This all brings me back to one of the central purposes of us as a congregation—the faithful worship gathering that we hold each week. I thank you for your patience and support while we worship on YouTube and occasionally via Zoom. I’d rather be in person with you, but not at the risk of anyone’s health or life. It’s a bit strange to me, being the church in this ‘digital age’ forced upon us by quarantine and social distancing. We’re doing our best, and I hope we’re doing it well. But I’m having a struggle with patience as I dream about seeing you all again in person. Session continues to discuss future plans; we will continue with our current setup for now and pray for a day when vaccinations are widespread and transmission rates approach zero. Not only for the sake of our worship, but also because of the value we place upon the health and well-being of each person.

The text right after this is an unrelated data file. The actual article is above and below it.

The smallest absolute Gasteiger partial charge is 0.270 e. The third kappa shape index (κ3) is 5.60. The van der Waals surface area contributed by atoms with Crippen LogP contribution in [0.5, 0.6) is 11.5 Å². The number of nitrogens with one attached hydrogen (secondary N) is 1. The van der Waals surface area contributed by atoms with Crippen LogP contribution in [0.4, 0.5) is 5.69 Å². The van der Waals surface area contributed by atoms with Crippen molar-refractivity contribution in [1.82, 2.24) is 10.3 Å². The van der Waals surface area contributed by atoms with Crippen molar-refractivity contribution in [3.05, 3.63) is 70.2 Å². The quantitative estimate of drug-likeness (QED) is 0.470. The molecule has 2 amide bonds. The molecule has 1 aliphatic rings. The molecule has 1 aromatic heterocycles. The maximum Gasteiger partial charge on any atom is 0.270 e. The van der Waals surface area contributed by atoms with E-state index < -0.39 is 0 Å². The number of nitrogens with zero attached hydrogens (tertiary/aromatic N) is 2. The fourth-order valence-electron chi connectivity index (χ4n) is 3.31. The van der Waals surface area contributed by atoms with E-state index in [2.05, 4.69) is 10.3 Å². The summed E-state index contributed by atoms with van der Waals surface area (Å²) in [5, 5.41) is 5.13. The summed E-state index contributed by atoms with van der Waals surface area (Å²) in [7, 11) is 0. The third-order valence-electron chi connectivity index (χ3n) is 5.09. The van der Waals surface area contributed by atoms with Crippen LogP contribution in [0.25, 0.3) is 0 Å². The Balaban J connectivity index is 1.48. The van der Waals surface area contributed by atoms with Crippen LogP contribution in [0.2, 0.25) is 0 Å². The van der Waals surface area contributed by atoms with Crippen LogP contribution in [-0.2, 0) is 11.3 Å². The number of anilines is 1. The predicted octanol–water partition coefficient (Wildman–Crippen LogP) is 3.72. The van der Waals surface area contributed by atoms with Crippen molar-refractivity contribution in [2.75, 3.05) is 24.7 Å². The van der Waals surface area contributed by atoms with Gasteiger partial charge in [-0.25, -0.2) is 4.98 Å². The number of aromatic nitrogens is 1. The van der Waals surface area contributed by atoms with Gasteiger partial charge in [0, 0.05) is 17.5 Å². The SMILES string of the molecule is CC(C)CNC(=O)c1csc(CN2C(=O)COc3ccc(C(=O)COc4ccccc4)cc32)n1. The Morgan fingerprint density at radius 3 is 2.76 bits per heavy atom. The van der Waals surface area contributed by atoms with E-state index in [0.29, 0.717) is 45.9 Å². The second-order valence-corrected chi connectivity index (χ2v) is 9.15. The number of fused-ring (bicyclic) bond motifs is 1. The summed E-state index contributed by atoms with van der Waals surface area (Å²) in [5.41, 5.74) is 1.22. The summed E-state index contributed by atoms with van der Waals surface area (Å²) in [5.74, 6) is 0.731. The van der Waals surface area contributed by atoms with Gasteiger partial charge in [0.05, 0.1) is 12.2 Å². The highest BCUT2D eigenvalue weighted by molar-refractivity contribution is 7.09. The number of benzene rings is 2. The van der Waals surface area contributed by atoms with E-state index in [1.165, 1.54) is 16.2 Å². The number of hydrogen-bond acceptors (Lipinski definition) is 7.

I’d like to also thank you for the love and support you have extended to my family as we’ve grieved my mom’s death on December 28th. My father received many cards from you, and he sends his thanks; they were all very meaningful. As you know my parents regularly visited Logan and enjoyed worshiping the Lord with us. Dad says when we’re back in person for church you can be sure he’ll be around to worship with us again. He, along with all of us, can’t wait to hear the Praise Band, Chancel Choir, and Westminster Bell Choir live and in person. Once again, thank you all.

    As James pleaded to those early Christians living in very uncertain times, may we strengthen our hearts, for indeed the Lord is near.

    Peace be with you all,  

    Derek